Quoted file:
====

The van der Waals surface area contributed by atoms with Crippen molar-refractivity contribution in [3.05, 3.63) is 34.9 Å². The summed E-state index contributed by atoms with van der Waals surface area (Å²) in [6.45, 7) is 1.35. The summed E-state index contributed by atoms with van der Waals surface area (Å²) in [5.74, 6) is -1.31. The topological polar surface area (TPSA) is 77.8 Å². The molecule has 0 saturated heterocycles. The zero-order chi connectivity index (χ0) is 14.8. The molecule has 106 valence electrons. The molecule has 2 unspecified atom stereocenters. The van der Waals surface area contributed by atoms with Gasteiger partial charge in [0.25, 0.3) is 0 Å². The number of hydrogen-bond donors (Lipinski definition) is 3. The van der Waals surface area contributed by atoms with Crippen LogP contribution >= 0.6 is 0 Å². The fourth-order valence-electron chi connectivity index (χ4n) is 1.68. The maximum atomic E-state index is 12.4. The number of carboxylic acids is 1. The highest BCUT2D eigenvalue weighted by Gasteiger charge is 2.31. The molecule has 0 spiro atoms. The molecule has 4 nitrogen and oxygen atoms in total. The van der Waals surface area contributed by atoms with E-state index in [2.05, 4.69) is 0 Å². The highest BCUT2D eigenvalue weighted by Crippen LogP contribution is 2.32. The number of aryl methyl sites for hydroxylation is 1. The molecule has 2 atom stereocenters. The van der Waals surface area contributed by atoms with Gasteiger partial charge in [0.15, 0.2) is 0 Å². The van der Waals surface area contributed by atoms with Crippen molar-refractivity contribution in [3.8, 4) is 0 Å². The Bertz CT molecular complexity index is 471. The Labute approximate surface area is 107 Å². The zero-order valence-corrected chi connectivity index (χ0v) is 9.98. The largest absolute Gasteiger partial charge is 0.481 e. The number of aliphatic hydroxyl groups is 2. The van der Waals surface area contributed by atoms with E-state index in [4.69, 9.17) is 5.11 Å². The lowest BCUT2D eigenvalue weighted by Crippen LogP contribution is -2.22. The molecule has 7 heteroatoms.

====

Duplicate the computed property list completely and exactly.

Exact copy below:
The van der Waals surface area contributed by atoms with Crippen molar-refractivity contribution in [3.05, 3.63) is 34.9 Å². The summed E-state index contributed by atoms with van der Waals surface area (Å²) in [6.45, 7) is 1.35. The summed E-state index contributed by atoms with van der Waals surface area (Å²) in [5.74, 6) is -1.31. The topological polar surface area (TPSA) is 77.8 Å². The molecule has 0 saturated heterocycles. The zero-order chi connectivity index (χ0) is 14.8. The molecule has 106 valence electrons. The molecule has 2 unspecified atom stereocenters. The van der Waals surface area contributed by atoms with Gasteiger partial charge in [0.25, 0.3) is 0 Å². The number of hydrogen-bond donors (Lipinski definition) is 3. The van der Waals surface area contributed by atoms with Crippen LogP contribution >= 0.6 is 0 Å². The fourth-order valence-electron chi connectivity index (χ4n) is 1.68. The maximum atomic E-state index is 12.4. The number of carboxylic acids is 1. The highest BCUT2D eigenvalue weighted by Gasteiger charge is 2.31. The molecule has 0 spiro atoms. The molecule has 4 nitrogen and oxygen atoms in total. The van der Waals surface area contributed by atoms with E-state index in [2.05, 4.69) is 0 Å². The highest BCUT2D eigenvalue weighted by Crippen LogP contribution is 2.32. The number of aryl methyl sites for hydroxylation is 1. The molecule has 2 atom stereocenters. The van der Waals surface area contributed by atoms with Gasteiger partial charge in [0.15, 0.2) is 0 Å². The van der Waals surface area contributed by atoms with Crippen molar-refractivity contribution in [3.8, 4) is 0 Å². The Bertz CT molecular complexity index is 471. The Labute approximate surface area is 107 Å². The zero-order valence-corrected chi connectivity index (χ0v) is 9.98. The largest absolute Gasteiger partial charge is 0.481 e. The number of aliphatic hydroxyl groups is 2. The van der Waals surface area contributed by atoms with E-state index in [4.69, 9.17) is 5.11 Å². The lowest BCUT2D eigenvalue weighted by Crippen LogP contribution is -2.22. The molecule has 7 heteroatoms.